Deuce and I sat outside on our little porch as evening turned to night. It's August now and the worst of the humidity is over for this year. I fixed a cup of coffee, something I almost never do in the evening, and my companion and I watched the deer creep into the front yard to graze. The few remaining lightning bugs twinkled here and there, and off in the distance, an owl asked the perennial question, "who?who?"

Who, indeed, will I be when this season is over? 

KC Kendricks

Thursday, August 1, 2019


August 1, 2019

If you follow along here at Between the Keys, you know I have a sort of love affair with the numbers on the odometer. On the way home last night, Redline, my car, hit the number 55555. You know I had to pull over and take a quick picture. 

And you know I just had to share!

What's next? 56789 if I can catch it.

And yes. My car has a name. 


Tuesday, July 30, 2019

Another productive three-day

July 30, 2019

My third Monday off is history, and I'm pleasantly tired. I dropped back to a four-day workweek so I could have more time at home and do those many things I've neglected for years. My dream for all of my adult life has been to be The Lady of the Manor.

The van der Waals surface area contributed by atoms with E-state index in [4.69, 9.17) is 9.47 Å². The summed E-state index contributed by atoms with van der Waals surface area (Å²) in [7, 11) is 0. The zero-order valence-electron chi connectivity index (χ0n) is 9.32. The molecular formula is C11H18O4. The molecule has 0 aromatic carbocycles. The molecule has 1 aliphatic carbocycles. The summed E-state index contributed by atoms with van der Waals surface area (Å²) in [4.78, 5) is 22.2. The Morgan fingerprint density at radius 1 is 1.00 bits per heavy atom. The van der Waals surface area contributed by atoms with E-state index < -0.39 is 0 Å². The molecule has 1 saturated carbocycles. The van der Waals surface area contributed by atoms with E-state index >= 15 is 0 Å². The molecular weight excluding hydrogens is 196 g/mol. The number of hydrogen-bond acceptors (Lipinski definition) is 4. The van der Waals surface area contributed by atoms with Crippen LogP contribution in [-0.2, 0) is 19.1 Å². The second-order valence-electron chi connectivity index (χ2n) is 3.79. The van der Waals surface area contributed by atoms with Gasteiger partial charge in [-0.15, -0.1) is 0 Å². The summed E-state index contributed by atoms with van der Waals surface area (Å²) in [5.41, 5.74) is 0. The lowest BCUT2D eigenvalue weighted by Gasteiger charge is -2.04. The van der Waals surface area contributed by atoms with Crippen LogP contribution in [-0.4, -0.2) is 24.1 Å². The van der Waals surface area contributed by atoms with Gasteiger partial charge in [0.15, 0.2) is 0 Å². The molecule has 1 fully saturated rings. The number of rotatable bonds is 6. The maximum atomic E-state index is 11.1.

It's not that working a full-time job has hurt me any. It's enriched my life with people and experiences. But in my soul, I belong happily ensconced on my three-acre "manor." 

There's always something to do at the manor. This weekend just past, we got quite a bit accomplished. I'm grateful the spousal unit is doing well enough to participate. He's savvy with the knowledge of how to manipulate tools to do the work and get things done without the need to use brute strength. That's a good thing.